The Blog Cycle
By publishing content via a blog, a virtuous cycle begins to build over time. Content produced for the blog and distributed via social media (and other) channels, giving the planner or firm the chance to engage with prospects, connect through the content, and have the content shared with others. This in turn leads to new people who begin to follow the blog and see the next blog post, and the cycle begins anew. And of course, the interaction with prospects can also provide the inspiration for new blog content to reach the prospective client audience. This blog cycle is illustrated in the graphic below (thanks to CosmicVillage.net and Humble Financial Services for the Blog Cycle image!).
The graphic also helps to make the point that it doesn't make a lot of sense to do just one part of the cycle. "Just" being on social media isn't very helpful, if there's not a blog to point back to and a way to keep prospective clients engaged. New "followers" and "fans" (i.e., more prospective clients) won't follow you and what you have to say if you're not producing content to share with them.
Yet at the same time, the graphic also makes the point that for a content marketing approach to work, it needs to grow an audience and reach new people - a significant failing of the traditional newsletter approach that is constrained by how quickly the planner or firm can gather names. In today's digital world, distributing and sharing content on social media - and allowing readers to share and distribute content through social media - is simply a radically faster and more efficient means of reaching people - not to mention an effective means of ongoing drip marketing.
Transitioning From Newsletter To Blog
The reality is that for firms already producing a newsletter, the transition to a blog is a relatively easy process. In the case of my financial planning friend, where his firm was already producing several articles on a quarterly basis for their newsletter, the first step of the transition was simply to shift from several articles a quarter to one article a month. The total content being produced didn't even increase; it was just a shift in the timing and schedule. As each new article was produced, it went up on the blog attached to their website, instead of the newsletter. Social media accounts were created to share the content, and the growth cycle began.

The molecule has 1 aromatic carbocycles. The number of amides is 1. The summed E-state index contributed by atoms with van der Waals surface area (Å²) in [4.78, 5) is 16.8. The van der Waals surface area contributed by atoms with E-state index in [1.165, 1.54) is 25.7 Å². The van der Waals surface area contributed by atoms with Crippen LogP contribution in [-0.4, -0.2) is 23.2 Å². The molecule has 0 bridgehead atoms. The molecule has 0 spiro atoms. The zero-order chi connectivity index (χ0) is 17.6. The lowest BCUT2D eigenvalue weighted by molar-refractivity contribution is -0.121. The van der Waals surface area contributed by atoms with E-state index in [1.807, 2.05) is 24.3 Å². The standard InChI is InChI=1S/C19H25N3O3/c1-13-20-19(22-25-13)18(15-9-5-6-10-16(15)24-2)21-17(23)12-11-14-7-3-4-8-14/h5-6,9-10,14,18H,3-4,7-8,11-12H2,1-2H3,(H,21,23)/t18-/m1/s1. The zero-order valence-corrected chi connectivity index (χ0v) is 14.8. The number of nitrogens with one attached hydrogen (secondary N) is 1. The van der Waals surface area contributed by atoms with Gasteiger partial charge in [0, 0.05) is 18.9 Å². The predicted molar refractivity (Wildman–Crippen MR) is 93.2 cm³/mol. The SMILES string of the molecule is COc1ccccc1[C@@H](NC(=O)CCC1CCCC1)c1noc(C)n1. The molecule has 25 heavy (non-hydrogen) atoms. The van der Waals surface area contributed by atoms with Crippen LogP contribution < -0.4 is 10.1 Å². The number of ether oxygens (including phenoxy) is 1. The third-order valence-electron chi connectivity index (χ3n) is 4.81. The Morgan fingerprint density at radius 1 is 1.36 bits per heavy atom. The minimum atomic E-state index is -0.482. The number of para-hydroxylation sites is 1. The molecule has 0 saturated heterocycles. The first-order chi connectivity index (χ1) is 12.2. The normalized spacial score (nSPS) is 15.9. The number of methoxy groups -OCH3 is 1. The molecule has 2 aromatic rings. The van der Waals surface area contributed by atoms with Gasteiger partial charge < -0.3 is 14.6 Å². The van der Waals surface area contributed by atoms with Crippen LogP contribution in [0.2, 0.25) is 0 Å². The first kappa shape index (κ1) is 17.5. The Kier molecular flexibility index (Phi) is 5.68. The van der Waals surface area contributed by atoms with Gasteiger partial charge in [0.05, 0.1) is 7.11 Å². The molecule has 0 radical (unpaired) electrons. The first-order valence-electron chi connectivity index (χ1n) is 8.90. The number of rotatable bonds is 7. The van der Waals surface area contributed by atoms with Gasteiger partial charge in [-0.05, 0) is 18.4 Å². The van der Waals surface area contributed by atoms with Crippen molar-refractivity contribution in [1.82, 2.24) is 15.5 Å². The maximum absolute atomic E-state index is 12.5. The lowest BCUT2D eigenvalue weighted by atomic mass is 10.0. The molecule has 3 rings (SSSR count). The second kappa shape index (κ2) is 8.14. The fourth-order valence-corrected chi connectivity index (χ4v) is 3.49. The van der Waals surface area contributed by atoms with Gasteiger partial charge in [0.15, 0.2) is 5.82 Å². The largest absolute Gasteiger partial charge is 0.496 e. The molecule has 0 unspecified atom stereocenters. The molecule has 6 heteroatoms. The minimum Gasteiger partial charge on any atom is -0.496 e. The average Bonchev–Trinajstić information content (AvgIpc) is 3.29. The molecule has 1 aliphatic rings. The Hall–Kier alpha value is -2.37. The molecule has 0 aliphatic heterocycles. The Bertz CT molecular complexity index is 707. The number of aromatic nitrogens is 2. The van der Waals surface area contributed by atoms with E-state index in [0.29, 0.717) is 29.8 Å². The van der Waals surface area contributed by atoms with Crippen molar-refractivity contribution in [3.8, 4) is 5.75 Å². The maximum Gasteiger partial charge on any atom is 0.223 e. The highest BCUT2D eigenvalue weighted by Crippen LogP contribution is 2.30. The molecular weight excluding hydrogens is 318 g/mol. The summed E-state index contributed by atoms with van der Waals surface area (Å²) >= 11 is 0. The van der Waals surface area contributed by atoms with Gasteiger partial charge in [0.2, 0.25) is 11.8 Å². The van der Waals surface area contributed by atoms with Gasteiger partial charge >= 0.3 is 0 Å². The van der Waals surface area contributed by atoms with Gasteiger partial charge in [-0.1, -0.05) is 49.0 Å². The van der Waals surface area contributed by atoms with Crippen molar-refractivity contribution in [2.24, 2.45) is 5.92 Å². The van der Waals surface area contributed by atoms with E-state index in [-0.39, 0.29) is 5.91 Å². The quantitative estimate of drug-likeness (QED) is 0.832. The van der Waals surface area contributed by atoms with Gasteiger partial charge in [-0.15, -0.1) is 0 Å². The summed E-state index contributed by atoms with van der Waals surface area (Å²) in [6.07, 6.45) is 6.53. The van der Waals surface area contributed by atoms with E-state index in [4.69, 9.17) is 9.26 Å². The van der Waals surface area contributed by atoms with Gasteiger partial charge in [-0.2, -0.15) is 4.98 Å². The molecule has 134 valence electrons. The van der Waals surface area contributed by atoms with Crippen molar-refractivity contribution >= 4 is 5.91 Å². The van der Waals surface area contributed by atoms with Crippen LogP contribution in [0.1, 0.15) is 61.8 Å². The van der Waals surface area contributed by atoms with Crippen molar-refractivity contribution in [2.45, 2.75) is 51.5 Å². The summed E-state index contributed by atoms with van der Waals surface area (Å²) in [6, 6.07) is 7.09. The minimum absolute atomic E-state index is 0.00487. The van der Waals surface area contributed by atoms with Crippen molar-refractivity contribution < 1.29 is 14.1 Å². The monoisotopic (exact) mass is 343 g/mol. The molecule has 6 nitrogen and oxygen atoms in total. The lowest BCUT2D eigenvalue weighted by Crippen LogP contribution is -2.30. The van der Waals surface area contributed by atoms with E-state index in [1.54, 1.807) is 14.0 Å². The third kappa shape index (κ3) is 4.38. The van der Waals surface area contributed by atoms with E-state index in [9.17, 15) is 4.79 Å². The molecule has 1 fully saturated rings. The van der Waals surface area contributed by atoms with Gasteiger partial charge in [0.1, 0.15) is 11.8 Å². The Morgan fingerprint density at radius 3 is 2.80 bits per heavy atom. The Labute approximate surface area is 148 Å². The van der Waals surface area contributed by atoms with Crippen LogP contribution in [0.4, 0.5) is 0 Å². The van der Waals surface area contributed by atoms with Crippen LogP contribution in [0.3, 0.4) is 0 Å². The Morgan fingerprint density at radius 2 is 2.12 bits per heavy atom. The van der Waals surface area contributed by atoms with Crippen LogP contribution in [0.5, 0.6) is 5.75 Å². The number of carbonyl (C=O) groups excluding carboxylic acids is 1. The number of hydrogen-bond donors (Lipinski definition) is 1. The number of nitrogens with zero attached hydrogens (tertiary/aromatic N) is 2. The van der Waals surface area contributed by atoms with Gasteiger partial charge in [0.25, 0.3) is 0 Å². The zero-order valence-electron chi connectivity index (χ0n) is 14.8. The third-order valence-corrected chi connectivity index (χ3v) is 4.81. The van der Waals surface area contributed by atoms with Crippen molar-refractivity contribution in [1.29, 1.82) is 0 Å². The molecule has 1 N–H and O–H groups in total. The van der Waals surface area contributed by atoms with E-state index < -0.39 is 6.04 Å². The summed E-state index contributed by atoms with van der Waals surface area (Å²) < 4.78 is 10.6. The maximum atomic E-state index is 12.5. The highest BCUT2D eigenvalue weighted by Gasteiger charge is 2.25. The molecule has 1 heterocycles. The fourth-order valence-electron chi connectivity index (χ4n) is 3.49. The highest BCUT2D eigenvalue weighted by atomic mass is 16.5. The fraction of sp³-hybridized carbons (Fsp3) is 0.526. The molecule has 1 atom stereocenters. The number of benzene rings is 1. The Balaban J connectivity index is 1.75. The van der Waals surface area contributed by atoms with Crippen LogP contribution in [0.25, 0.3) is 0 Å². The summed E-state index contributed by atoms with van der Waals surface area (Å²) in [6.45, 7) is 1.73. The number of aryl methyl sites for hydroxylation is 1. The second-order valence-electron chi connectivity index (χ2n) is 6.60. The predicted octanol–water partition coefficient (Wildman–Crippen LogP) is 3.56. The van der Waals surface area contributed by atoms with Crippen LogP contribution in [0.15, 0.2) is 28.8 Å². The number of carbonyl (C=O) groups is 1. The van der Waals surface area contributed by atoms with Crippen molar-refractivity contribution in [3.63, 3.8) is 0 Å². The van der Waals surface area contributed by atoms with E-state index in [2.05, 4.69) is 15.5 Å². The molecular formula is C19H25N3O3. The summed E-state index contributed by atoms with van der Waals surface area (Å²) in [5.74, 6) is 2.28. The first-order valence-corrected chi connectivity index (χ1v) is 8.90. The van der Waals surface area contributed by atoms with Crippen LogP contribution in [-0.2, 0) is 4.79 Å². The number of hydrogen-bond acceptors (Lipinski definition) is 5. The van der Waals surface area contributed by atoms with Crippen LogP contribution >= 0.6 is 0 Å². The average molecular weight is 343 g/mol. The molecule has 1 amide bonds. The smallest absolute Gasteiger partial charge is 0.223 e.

Notably, the fact that a blog was started didn't mean the old newsletter had to disappear, though. Instead, producing the newsletter simply became a process of gathering together several months' worth of blog content, and "repackaged" it into a newsletter style and format. Again, because the content was already being produced, the marginal cost and effort to reproduce it in another format is often relatively easy.
Although as the firm discovered in this case, the list of blog "followers" grew so much more rapidly than the old newsletter list had grown, that they soon transitioned entirely to the blog and dismissed the print newsletter for good! Instead, they simply allowed the monthly email notification of new blog content to become their "electronic newsletter" drip marketing going forward!
So what do you think? Does your firm currently produce a newsletter for clients? Do you see the advantages of distributing the content via a blog instead? Have you already made the transition to a blog? What was your experience?